"Famous Blue Raincoat" (1971)

Does anything telegraph romantic desolation better than the opening line, "It's four in the morning, the end of December"? Framed as a Dear Judas letter to his rival in a love triangle and laced with both immortal phrases ("my brother, my killer") and oblique references to Scientology ("Did you ever go clear?"), "Raincoat" would go on to become one of Cohen's most beloved signatures, and cold comfort to a thousand scorned lovers. —L.G.

"Chelsea Hotel #2" (1974)

The bard was hardly at his most gallant in this gossip-generating touchstone. The lyrics kiss and tell about a real-life sexual liaison at the Chelsea Hotel between the singer and a star he later revealed to be Janis Joplin. "She wasn't looking for me. I think she was looking for Kris Kristofferson," Cohen once told an audience. "I was looking for Brigitte Bardot." Of their mutual physical appeal, he writes, "We are ugly, but we have the music." The song also refers to his partner giving him "head on the unmade bed." Years later, Cohen expressed regret for outing Joplin in his brutally honest classic. —J.F.

"Came So Far for Beauty" (1979)

It may sound like a typical country ballad, but "Beauty" has a Biblical reach. The song's narrator believes his virtue and sacrifice will lead to deliverance, only to be shunned, leading him into bitterness and vengeance. For all the turmoil, it's one of Cohen's prettiest, and most sparsely arranged pieces. —J.F.

"Hallelujah" (1984)

Cohen surely never could have guessed the pop-culture afterlife his gospel-tinged dirge was destined for when he released it in 1984. Though all that followed — up to and including a now-iconic Jeff Buckley cover, and an untold number of spectacularly misguided American Idol auditions — still can't diminish its singular power. —L.G.

"First We Take Manhattan" (1987)

Ready for disco Cohen? In his most club-ready song, the bard addresses terrorism, both the literal and the psychic kind. The lyrics frighten and amuse in equal measure, while the music functions as Cohen's answer to Marianne Faithfull's "Broken English," creating a danceable vision of doom. —J.F.

"Everybody Knows" (1988)

Cohen's most cynical song also ranks as his most bitterly funny. Co-written by Sharon Robinson, the piece bounces to an appropriately cold, synth-pop beat, while the lyrics chronicle the many corruptions of the human soul. "Everybody" has become an anthem of the damned, employed by everyone from Guns N' Roses to the government of New South Wales, Australia, which used it in a public service announcement about the ruins of smoking. —J.F.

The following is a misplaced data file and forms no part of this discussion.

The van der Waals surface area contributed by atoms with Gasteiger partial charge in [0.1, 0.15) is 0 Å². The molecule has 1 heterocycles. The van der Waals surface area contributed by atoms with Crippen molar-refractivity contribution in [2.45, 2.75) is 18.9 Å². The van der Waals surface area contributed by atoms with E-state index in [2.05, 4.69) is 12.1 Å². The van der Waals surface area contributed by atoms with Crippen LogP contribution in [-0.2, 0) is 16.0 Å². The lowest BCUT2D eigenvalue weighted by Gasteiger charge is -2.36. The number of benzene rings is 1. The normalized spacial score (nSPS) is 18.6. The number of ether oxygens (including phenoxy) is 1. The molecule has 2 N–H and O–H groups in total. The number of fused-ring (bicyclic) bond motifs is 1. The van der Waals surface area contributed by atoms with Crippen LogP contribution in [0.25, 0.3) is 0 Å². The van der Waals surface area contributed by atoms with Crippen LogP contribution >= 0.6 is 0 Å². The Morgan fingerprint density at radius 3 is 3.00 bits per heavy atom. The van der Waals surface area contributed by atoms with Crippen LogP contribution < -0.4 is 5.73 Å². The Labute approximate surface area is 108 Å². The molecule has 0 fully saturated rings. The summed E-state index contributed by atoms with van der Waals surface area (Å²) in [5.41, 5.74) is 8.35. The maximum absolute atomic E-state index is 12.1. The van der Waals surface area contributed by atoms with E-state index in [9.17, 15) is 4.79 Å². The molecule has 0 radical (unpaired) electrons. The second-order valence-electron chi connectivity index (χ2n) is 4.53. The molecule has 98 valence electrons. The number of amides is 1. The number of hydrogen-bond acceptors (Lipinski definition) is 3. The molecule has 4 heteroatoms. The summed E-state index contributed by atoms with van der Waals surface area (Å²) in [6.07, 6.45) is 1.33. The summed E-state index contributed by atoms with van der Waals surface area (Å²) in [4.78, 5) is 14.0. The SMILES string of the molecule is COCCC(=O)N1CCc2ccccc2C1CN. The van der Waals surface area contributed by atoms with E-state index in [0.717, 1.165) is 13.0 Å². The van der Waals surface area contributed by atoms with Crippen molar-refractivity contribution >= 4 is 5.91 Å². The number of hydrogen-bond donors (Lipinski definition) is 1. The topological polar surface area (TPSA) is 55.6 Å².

"Tower of Song" (1988)

Consider Leonard Cohen a downer? In "Tower of Song," he's both hilarious and self-deprecating. Originally titled "Raise My Voice in Song," the piece finds Cohen joking about his dark vocals ("I was born like this/I had no choice/I was born with the gift of a golden voice"). He ranks his songwriting skills "a hundred floors" below those of Hank Williams and — for a kicker — admits to the ravages of age when he sings "I ache in the places where I used to play." As proof of the song's importance, upon Cohen's admittance into the Rock & Roll Hall of Fame, he read its lyrics in full. —J.F.

"Democracy" (1992)

A song on his album The Future, Cohen's most politically-attuned record, "Democracy" addresses the world after the collapse of the Berlin Wall. He wrote over 60 verses for the song, and, even in its greatly sheared final form, it lasts over seven minutes. While the lyrics seem to ironically position democracy as a new force coming to the USA, Cohen has insisted he's being sincere in the song. Ultimately, the valiant-sounding piece views America as the ultimate petri dish to study the possibilities (and pitfalls) of politics. —J.F.

"A Thousand Kisses Deep" (2001)

Leave it to Cohen to write a song about decay and defeat that has, at its core, a kiss. The lyrics refer to the joys of life as a fleeting "winning streak" that we savor "as if it's real." At the same time, the music has an erotic sense of succor. To seal the mood, Cohen featured a string arrangement by Beck's accomplished father, David Campbell. —J.F.

"Going Home" (2012)

Allow him to introduce himself to…himself: "I love to speak with Leonard/He's a sportsman and a shepherd/He's a lazy bastard/Living in a suit." A late-period beauty, "Home" brims with the rueful, hard-earned wisdom of seven-plus decades on the planet, as lived by one magnificently talented bastard. —L.G.

"Slow" (2014)

Ever the contrarian, Cohen answered the amped-up age of Instagram with an ode to dawdling. "You want to get there soon/I want to get there last," he drawls in this wily blues number. Penned as he neared his 80th year, the witty ditty declares his lifelong devotion to methodical thought and sensual contemplation. —J.F.

"You Want It Darker" (2016)

Going toward the light would never be Cohen's style: "Magnified, sanctified, be thy holy name/Vilified, crucified, in the human frame/A million candles burning for the help that never came." The title track from his final release, sung in a baritone so low it seemed to scrape the Marianas Trench, fulfilled the pitch-black promise of its name and more. But still, there is the final grace note in that quiet refrain, "I'm ready, my lord." And he was. —L.G.